In this paper I undertake an in-depth examination of an oft mentioned but rarely expounded upon state: suspended judgment. While traditional epistemology is sometimes characterized as presenting a “yes or no” picture of its central attitudes, in fact many of these epistemologists want to say that there is a third option: subjects can also suspend judgment. Discussions of suspension are mostly brief and have been less than clear on a number of issues, in particular whether this third option should be thought of as an attitude or not. In this paper I argue that suspended judgment is (or at least involves) a genuine attitude.
KeywordsEpistemology Doxastic attitudes Suspended judgment Withholding belief Agnosticism Indecision Belief
I would like to thank audiences in Oxford, at the Joint Session of the Aristotelian Society in Norwich, and at a conference on the nature of belief in Odense for helpful discussion. I would also like to thank referees for this journal, as well as John Hawthorne, Jennifer Nagel, Scott Sturgeon, and especially Tim Williamson for invaluable comments and criticism.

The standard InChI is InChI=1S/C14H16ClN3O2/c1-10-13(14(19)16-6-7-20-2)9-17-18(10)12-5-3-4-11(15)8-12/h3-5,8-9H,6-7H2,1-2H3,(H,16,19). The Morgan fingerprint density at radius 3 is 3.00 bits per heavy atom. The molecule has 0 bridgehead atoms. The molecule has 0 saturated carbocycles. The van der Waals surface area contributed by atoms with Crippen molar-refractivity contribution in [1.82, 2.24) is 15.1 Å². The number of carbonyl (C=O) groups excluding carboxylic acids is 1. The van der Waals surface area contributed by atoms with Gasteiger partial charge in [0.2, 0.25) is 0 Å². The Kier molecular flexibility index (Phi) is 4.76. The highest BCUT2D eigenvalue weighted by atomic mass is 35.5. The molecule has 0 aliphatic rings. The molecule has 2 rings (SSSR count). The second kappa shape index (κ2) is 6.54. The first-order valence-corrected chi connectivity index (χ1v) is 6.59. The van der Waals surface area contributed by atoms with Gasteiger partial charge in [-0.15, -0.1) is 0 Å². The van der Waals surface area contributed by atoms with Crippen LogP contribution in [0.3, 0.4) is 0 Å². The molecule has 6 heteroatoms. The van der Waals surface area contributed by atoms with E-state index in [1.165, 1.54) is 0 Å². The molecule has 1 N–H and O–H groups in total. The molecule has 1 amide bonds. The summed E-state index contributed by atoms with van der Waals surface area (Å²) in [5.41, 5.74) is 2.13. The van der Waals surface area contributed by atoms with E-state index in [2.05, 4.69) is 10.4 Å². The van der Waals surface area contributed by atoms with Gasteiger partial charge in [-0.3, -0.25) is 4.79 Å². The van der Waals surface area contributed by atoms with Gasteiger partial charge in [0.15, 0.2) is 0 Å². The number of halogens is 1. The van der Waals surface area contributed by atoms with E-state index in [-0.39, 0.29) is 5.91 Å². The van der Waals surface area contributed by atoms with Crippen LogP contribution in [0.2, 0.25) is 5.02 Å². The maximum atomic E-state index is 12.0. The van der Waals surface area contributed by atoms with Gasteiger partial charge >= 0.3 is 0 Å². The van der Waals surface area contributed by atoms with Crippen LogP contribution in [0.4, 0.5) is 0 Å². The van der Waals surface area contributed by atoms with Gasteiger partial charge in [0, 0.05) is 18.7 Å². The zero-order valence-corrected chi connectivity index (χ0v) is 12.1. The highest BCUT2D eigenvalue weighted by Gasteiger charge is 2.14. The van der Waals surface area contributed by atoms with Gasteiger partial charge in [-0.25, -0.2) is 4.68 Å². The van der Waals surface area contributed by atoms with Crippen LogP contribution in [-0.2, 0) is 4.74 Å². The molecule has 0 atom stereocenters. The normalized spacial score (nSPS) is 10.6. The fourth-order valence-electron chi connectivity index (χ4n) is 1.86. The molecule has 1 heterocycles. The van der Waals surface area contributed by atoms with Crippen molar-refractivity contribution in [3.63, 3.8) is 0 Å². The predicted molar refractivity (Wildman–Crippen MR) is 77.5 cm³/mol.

- Bach, K. (2009). Refraining, omitting, and negative acts. In T. O’Connor & C. Sandis (Eds.), Companion to the philosophy of action. Oxford: Wiley–Blackwell.Google Scholar
- Brand, M. (1971). The language of not doing. American Philosophical Quarterly, 8, 45–53.Google Scholar
- Chisholm, R. (1976). Person and object. La Salle, IL: Open Court.Google Scholar
- Conee, E., & Feldman, R. (2004). Evidentialism—Essays in epistemology. Oxford: Oxford University Press.Google Scholar
- Empricus, S. (1933). Outlines of Pyrrhonism. Loeb Classical Library. Cambridge, MA: Harvard University Press.Google Scholar
- Friedman, J. (2011). The Doxastic attitudes and evidential norms. D.Phil Thesis, University of Oxford.Google Scholar
- Russell, B. (1997). What is an agnostic? In J. G. Slater (Ed.), Bertrand Russell: His works (Vol. 11: Last Philosophical Testament, 1943–1968). London: Routledge.Google Scholar
- Soames, S. (1995). Beyond singular propositions? Canadian Journal of Philosophy, 25, 515–550.Google Scholar
- Sturgeon, S. (2010). Confidence and coarse-grained attitudes. In Oxford studies in Epistemology (Vol. 3). Oxford: Oxford University Press.Google Scholar
- Wedgwood, R. (2002). The aim of belief. Philosophical Perspectives, 16, 267–297.Google Scholar